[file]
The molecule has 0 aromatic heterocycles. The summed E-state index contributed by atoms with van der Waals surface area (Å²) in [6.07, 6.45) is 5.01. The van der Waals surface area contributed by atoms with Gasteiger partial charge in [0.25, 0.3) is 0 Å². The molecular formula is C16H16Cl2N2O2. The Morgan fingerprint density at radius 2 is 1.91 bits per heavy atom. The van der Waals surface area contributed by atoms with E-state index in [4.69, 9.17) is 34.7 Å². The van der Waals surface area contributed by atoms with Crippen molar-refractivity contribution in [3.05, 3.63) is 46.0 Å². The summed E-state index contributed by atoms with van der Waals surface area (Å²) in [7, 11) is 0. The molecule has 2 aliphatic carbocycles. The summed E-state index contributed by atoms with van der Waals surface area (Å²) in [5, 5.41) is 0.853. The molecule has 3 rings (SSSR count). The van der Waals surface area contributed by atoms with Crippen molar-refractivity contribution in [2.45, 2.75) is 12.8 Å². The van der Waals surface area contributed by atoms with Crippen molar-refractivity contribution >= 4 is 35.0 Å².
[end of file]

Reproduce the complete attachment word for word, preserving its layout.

The molecule has 0 aromatic heterocycles. The summed E-state index contributed by atoms with van der Waals surface area (Å²) in [6.07, 6.45) is 5.01. The van der Waals surface area contributed by atoms with Gasteiger partial charge in [0.25, 0.3) is 0 Å². The molecular formula is C16H16Cl2N2O2. The Morgan fingerprint density at radius 2 is 1.91 bits per heavy atom. The van der Waals surface area contributed by atoms with E-state index in [4.69, 9.17) is 34.7 Å². The van der Waals surface area contributed by atoms with Crippen molar-refractivity contribution in [3.05, 3.63) is 46.0 Å². The summed E-state index contributed by atoms with van der Waals surface area (Å²) in [7, 11) is 0. The molecule has 2 aliphatic carbocycles. The summed E-state index contributed by atoms with van der Waals surface area (Å²) in [5, 5.41) is 0.853. The molecule has 3 rings (SSSR count). The van der Waals surface area contributed by atoms with Crippen molar-refractivity contribution in [2.45, 2.75) is 12.8 Å². The van der Waals surface area contributed by atoms with Crippen molar-refractivity contribution >= 4 is 35.0 Å².